Alcatraz Island – San Francisco Bay, CaliforniaJanuary 14, 2012 2 Comments
From a distance, Alcatraz Island appears like an idyllic outcrop rising from a tranquil San Francisco Bay in Northern California. It looks lush with its green vegetation, flowers, and variety of bird species that find refuge on this remote landmass. Even the twinkling lights that illuminate it at night seem to beckon with romance. Who would have ever thought that this little island was used as an army fortress, military prison, and a maximum-security federal penitentiary. For in contrast to its idyllic appearance, it was a place of infamy, hardship and Hollywood myth. A place that housed the most hardened of criminals – those transferred from other prisons who broke the prison rules – to serve out jail sentences on this isolated rock. A desolate and craggy boulder buffeted by cold winds and treacherous currents in a lonely bay.
Alcatraz Island is a National Historic Landmark and was used to house Civil War prisoners as early as 1861, so one can see that its historical use as a penal colony goes way back. It is also home to the United States west coast’s oldest operating lighthouse, and has been featured in many television shows, Hollywood films, books, games, and other media.
I had the opportunity to visit and tour Alcatraz Island recently with my family in December 2011. We went with Alcatraz Cruises who is the official authorized concessioner for tickets to Alcatraz Island. Being one who has a very low threshold for motion sickness, I was a bit apprehensive before boarding the ferry at Pier 33 near Fisherman’s Wharf in San Francisco, California. However, this large ferry was roomy and very comfortable, taking us to the island in just a short 12 minute comfortable ride without any sea sickness problems or queasiness whatsoever. Alcatraz Cruises conveniently provide transportation to the island at about 30 to 40-minute intervals.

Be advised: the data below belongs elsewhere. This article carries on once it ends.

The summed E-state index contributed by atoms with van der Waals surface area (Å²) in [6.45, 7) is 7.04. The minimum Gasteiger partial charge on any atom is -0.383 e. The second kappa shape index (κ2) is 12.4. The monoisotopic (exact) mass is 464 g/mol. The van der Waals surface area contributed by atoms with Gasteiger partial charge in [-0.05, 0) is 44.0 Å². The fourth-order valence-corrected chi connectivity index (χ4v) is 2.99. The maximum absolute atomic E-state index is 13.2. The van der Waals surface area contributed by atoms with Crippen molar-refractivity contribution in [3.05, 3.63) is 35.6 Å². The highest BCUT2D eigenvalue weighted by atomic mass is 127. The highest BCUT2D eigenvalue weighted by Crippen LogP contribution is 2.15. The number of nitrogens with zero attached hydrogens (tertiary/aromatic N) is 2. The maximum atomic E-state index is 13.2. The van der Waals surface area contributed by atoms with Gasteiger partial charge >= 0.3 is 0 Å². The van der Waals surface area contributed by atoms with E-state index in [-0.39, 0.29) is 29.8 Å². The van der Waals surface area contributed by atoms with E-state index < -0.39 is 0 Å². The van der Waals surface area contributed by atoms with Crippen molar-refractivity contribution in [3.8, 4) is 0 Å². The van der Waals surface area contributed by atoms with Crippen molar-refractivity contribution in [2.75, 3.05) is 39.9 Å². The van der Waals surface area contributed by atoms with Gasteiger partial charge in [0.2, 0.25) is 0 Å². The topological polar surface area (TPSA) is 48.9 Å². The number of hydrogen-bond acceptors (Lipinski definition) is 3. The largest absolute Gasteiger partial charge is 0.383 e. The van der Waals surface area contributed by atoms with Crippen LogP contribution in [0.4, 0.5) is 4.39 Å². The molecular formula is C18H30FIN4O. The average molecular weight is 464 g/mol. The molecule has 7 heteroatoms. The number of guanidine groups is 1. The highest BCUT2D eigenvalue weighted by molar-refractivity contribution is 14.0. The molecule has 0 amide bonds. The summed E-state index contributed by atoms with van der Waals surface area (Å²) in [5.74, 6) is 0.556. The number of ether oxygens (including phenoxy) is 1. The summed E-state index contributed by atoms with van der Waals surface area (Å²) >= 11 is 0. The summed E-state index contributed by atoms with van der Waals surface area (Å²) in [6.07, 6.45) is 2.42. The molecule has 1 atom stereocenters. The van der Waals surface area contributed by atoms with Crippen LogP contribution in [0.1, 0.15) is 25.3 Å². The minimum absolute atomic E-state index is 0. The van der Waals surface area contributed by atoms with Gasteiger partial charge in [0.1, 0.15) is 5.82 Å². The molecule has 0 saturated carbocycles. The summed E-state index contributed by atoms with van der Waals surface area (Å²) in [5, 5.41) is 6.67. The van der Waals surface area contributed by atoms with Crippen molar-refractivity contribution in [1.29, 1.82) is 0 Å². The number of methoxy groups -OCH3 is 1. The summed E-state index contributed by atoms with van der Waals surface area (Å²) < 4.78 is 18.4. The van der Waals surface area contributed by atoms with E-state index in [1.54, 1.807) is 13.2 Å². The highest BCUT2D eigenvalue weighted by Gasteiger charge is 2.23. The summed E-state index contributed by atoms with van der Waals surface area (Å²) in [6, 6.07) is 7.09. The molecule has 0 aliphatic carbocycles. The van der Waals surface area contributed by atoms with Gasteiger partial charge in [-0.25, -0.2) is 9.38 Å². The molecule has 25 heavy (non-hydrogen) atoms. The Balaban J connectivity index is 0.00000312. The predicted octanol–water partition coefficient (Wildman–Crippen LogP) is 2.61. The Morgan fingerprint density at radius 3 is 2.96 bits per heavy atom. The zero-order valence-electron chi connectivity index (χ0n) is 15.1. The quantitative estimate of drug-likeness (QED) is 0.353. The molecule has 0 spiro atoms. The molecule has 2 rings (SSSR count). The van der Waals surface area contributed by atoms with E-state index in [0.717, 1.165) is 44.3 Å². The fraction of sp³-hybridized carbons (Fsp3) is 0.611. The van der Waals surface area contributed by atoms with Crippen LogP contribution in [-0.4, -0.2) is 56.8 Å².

Alcatraz Cruises operates a well-organized schedule of getting visitors to and from Alcatraz Island in a smooth and efficient manner. The ferry also had a concession stand for coffee, beverages and snacks, as well as clean restrooms. There are plenty of comfortable seating areas inside the ferry, although passengers are free to wander outside on the decks by the railing to enjoy the panoramic bay views. A professional photographer takes passenger photos before they board so that they can have the option to purchase the photos upon their return back to the pier after visiting the island.
Because the tickets sell out several days to a few weeks in advance – especially during peak holiday seasons – it is best to book early to guarantee spots on the ferry. For tickets to Alcatraz visit the official Alcatraz Cruises website at www.alcatrazcruises.com where you will find plenty of information on tours, the history of Alcatraz, the fauna and flora of the island, live streaming web cams, video clips, slide shows, and much more.
Touring the Rock